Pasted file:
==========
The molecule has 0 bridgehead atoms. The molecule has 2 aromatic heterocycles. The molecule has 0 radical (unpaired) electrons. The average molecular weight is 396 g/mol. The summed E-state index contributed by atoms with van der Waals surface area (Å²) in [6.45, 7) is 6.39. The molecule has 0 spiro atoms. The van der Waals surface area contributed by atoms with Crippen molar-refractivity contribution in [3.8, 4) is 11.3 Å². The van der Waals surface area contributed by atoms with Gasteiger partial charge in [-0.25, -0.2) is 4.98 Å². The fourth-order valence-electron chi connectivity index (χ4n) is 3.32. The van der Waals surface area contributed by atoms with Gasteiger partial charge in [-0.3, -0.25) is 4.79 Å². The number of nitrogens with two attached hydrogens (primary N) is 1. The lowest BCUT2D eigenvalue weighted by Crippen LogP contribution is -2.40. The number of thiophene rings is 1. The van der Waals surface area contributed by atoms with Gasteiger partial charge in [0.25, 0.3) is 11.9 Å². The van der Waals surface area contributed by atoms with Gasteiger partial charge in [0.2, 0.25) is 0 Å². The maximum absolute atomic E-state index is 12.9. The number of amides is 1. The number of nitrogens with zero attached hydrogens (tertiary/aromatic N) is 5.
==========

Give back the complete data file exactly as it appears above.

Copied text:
The molecule has 0 bridgehead atoms. The molecule has 2 aromatic heterocycles. The molecule has 0 radical (unpaired) electrons. The average molecular weight is 396 g/mol. The summed E-state index contributed by atoms with van der Waals surface area (Å²) in [6.45, 7) is 6.39. The molecule has 0 spiro atoms. The van der Waals surface area contributed by atoms with Crippen molar-refractivity contribution in [3.8, 4) is 11.3 Å². The van der Waals surface area contributed by atoms with Gasteiger partial charge in [-0.25, -0.2) is 4.98 Å². The fourth-order valence-electron chi connectivity index (χ4n) is 3.32. The van der Waals surface area contributed by atoms with Gasteiger partial charge in [-0.3, -0.25) is 4.79 Å². The number of nitrogens with two attached hydrogens (primary N) is 1. The lowest BCUT2D eigenvalue weighted by Crippen LogP contribution is -2.40. The number of thiophene rings is 1. The van der Waals surface area contributed by atoms with Gasteiger partial charge in [0.25, 0.3) is 11.9 Å². The van der Waals surface area contributed by atoms with Gasteiger partial charge in [0.2, 0.25) is 0 Å². The maximum absolute atomic E-state index is 12.9. The number of amides is 1. The number of nitrogens with zero attached hydrogens (tertiary/aromatic N) is 5.